Lichens have properties different from those of their component organisms. They come in many colors, sizes, and forms and are sometimes plant-like, but are not plants.
They may have tiny, leafless branches (fruticose); flat leaf-like structures (foliose); grow crust-like, adhering tightly to a surface (substrate) like a thick coat of paint (crustose); have a powder-like appearance (leprose); or other growth forms.
Lichens do not have roots that absorb water and nutrients as plants do, but like plants, they produce their own nutrition by photosynthesis.
When they grow on plants, they do not live as parasites, but instead use the plant's surface as a substrate.
Lichens occur from sea level to high alpine elevations, in many environmental conditions, and can grow on almost any surface.
They are abundant growing on bark, leaves, mosses, or other lichens and hanging from branches "living on thin air" (epiphytes) in rainforests and in temperate woodland. They grow on rock, walls, gravestones, roofs, exposed soil surfaces, rubber, bones, and in the soil as part of biological soil crusts.
It is estimated that 6–8% of Earth's land surface is covered by lichens.
Some lichens have lost the ability to reproduce sexually, yet continue to speciate.
One of the ways lichens directly benefit humans is through their ability to absorb everything in their atmosphere, especially pollutants. Lichens can provide us with valuable information about the environment around us. Any heavy metals or carbon or sulfur or other pollutants in the atmosphere are absorbed into the lichen thallus. Scientists can extract these toxins and determine the levels that are present in our atmosphere.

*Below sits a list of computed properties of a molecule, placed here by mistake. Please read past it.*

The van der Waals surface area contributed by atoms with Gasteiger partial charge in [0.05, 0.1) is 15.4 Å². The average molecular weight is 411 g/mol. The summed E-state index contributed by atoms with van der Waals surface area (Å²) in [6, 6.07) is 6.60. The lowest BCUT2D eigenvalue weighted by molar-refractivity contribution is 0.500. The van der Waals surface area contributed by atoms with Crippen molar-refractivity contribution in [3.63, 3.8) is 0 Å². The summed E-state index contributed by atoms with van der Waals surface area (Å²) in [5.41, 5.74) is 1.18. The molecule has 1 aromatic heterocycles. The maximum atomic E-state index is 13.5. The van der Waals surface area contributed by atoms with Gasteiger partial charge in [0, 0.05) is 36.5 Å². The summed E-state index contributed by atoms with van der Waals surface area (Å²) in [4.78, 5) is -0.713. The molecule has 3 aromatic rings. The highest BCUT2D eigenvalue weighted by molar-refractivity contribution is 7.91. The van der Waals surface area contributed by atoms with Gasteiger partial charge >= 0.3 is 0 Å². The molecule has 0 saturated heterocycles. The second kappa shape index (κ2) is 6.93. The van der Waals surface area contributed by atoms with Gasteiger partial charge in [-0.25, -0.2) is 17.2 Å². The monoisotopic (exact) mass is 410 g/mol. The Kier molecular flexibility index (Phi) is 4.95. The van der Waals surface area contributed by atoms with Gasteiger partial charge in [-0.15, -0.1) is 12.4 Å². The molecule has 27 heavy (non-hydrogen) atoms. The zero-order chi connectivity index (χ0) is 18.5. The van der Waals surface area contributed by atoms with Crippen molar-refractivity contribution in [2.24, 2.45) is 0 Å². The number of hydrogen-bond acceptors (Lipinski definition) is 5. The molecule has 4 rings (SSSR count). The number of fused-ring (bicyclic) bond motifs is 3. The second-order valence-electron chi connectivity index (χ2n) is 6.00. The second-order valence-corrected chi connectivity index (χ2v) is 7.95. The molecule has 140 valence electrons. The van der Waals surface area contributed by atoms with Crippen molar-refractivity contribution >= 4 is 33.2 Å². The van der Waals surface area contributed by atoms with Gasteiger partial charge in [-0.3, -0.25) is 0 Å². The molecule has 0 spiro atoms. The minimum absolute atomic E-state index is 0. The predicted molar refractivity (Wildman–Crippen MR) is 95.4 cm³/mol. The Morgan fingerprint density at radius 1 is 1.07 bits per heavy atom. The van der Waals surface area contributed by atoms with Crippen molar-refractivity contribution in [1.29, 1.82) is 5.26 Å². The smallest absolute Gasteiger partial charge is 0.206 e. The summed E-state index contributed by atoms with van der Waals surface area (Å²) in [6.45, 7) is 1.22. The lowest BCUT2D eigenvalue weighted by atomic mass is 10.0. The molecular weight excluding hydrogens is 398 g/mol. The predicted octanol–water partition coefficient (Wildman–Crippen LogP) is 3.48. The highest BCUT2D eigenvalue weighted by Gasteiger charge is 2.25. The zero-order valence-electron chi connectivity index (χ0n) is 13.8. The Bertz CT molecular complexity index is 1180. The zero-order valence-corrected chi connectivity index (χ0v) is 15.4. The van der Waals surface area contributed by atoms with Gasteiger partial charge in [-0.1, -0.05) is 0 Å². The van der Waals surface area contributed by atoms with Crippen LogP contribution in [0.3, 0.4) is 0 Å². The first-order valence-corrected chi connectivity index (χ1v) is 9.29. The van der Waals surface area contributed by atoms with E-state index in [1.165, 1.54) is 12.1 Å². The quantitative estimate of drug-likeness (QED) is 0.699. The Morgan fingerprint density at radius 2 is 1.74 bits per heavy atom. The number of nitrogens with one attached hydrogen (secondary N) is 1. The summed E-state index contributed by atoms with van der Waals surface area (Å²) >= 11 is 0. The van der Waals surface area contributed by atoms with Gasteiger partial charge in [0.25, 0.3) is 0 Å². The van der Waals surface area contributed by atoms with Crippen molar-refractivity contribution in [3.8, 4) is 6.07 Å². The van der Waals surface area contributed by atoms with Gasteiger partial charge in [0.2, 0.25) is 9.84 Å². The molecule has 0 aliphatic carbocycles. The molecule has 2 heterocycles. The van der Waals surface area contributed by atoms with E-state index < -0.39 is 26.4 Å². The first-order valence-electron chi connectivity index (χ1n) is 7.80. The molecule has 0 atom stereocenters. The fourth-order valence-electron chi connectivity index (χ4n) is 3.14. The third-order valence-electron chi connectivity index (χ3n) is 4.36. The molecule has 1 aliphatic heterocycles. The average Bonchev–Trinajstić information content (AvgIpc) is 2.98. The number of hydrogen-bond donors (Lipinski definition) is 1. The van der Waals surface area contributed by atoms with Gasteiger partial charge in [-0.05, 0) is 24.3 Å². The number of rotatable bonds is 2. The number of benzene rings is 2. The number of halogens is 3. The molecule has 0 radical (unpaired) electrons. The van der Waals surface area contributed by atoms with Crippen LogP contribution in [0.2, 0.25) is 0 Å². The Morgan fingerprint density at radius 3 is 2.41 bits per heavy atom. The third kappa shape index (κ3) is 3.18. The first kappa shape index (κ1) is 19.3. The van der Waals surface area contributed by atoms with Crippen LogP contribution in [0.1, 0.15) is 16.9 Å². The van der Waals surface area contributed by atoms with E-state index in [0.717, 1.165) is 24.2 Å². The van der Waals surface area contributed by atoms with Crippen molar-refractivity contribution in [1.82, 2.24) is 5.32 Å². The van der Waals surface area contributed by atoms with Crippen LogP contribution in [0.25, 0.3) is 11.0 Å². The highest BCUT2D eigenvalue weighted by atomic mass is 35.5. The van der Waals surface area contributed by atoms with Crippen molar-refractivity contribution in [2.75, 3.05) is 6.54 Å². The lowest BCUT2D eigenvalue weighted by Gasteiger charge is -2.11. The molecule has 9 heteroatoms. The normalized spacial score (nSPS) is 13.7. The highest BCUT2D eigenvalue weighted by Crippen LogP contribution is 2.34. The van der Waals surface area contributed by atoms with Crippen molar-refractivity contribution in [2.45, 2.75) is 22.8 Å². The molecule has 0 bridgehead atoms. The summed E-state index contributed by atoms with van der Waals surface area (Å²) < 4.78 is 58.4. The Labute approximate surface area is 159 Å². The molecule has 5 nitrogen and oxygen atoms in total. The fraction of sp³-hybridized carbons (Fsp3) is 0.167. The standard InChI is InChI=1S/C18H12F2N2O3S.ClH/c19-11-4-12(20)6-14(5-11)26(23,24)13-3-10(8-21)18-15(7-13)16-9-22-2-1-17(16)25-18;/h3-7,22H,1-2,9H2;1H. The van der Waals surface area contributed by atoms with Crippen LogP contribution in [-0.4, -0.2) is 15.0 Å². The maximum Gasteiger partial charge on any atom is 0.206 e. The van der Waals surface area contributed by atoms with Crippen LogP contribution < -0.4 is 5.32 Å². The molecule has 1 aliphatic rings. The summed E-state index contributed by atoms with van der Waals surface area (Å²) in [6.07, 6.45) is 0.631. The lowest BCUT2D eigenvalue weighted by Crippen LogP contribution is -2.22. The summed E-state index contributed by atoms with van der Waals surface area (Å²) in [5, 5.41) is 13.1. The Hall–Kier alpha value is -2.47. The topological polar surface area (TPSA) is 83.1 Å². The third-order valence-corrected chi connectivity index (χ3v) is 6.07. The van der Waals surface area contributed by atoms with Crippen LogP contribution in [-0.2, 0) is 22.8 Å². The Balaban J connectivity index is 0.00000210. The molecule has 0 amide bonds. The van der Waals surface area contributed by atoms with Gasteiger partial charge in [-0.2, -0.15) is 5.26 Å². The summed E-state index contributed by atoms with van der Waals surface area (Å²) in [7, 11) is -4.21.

NARIAMPARA TRIPLE WATER FALLS
Nariampara Triple Water Falls is located approximately 4 kilometers from Kattappana in the Idukki district of Kerala. The waterfall is located in between spice estates.
Triple Waterfalls has three distinct, different types of waterfalls. In the second stage of the waterfalls, there is a cave from where the water falls from the top of this cave going into splashes.
Mosses are small, non-vascular flowerless plants.
Moss is part of a plant family known as the Bryophytes.
Mosses, and their cousins liverworts and hornworts, are classified as Bryophyta (bryophytes) in the plant kingdom.
The species has existed for millions of years, making it a resilient, ancient plant.
They date back 450 million years, and have survived and thrived through a range of drastic climate changes.